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Mathematics
OpenStudy (anonymous):

how do you simplify sqaure roots (radicals)?

OpenStudy (anonymous):

what kind of square roots are you specifically talking about? is it surds or what?

OpenStudy (anonymous):

i dont even know what that is, its like a regular one, you have to find a perfect square first to find it.

OpenStudy (anonymous):

can you pls give an example

OpenStudy (anonymous):

(radical sign)169, i know the answer is 13 but i have to simplfiy the square root

OpenStudy (anonymous):

doesn't the square root have this thing in it

OpenStudy (anonymous):

I think we should do this on chat, its kinda hard this way...

OpenStudy (anonymous):

cheergirl, what thing? lol

OpenStudy (anonymous):

\[\sqrt{169}\] thats what it looks like

OpenStudy (anonymous):

the answer is 13

OpenStudy (anonymous):

yes, i know but i have to simplifiy it

OpenStudy (anonymous):

I really think 13 cannot be simplified..

OpenStudy (anonymous):

the square root had to be simplified

OpenStudy (anonymous):

This is what my book says: Simplifiy each square root. \[\sqrt{169}\]

OpenStudy (anonymous):

simplifying just makes sense when you have expression with variables, e.g sqrt( cos^2(x)+sin^2(x)+1) , otherwise you jusr try to evaluate the square root of the numer, like in thes case, if the answer is not that easy, you could try thongs like this: sqrt(20) = sqrt(5*4) = 2*sqrt(5)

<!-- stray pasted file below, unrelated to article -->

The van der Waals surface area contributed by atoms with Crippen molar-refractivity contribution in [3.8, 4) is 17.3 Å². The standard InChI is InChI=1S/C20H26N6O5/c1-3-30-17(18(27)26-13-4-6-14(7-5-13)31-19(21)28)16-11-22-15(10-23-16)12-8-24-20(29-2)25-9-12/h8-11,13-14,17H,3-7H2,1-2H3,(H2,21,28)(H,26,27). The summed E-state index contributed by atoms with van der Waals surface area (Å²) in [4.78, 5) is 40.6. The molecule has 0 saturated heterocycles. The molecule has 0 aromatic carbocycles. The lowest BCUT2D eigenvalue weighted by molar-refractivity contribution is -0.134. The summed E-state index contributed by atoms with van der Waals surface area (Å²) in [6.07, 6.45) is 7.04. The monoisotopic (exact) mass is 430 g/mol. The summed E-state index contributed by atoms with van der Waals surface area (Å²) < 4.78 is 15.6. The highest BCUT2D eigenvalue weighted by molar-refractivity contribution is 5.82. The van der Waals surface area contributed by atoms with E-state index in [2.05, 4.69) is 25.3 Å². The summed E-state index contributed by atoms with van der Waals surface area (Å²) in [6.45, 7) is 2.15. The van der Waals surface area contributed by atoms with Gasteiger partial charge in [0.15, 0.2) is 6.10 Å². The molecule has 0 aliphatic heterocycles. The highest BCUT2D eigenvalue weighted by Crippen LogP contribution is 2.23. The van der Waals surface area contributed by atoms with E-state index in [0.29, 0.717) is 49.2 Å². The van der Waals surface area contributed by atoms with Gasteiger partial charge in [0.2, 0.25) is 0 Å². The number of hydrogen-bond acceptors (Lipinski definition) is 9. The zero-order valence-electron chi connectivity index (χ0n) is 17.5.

OpenStudy (anonymous):

here lets try this one, i guess that one is hard.

OpenStudy (anonymous):

Simplifiy each square root: \[\sqrt{121}\]

OpenStudy (anonymous):

11

OpenStudy (anonymous):

how did you do that pentop?

OpenStudy (anonymous):

what i mean is that simplifying means dealing with variables not with numbers, however, \[\sqrt{121}=11\]

OpenStudy (anonymous):

well, 11e2=121

OpenStudy (anonymous):

sorry, I meant 11squared =121..

OpenStudy (anonymous):

yeah there are some roots you ought to memorize 'cause they are too common

OpenStudy (anonymous):

i know that it is 11 but i have to simplifiy it, im so confused. i know how to solve them, i cant simplifiy with perfect squares though

OpenStudy (anonymous):

simplifying the square root simply means doing the operation of taking the square or making sure that there are no perfect squares under the radical sign. so with your problem, 13 is the simplification of root 169.

OpenStudy (anonymous):

exactly...

OpenStudy (anonymous):

but how can i show the work for that?

OpenStudy (anonymous):

nevermind im not gonna do my homework lol

OpenStudy (anonymous):

The only way I can think of to show it is to factor what is under the radical into 11^2 and then the square root of something squared is just that, in this case 11

OpenStudy (anonymous):

\[\sqrt{121}\] = \[\sqrt{11 x 11}\] = 11

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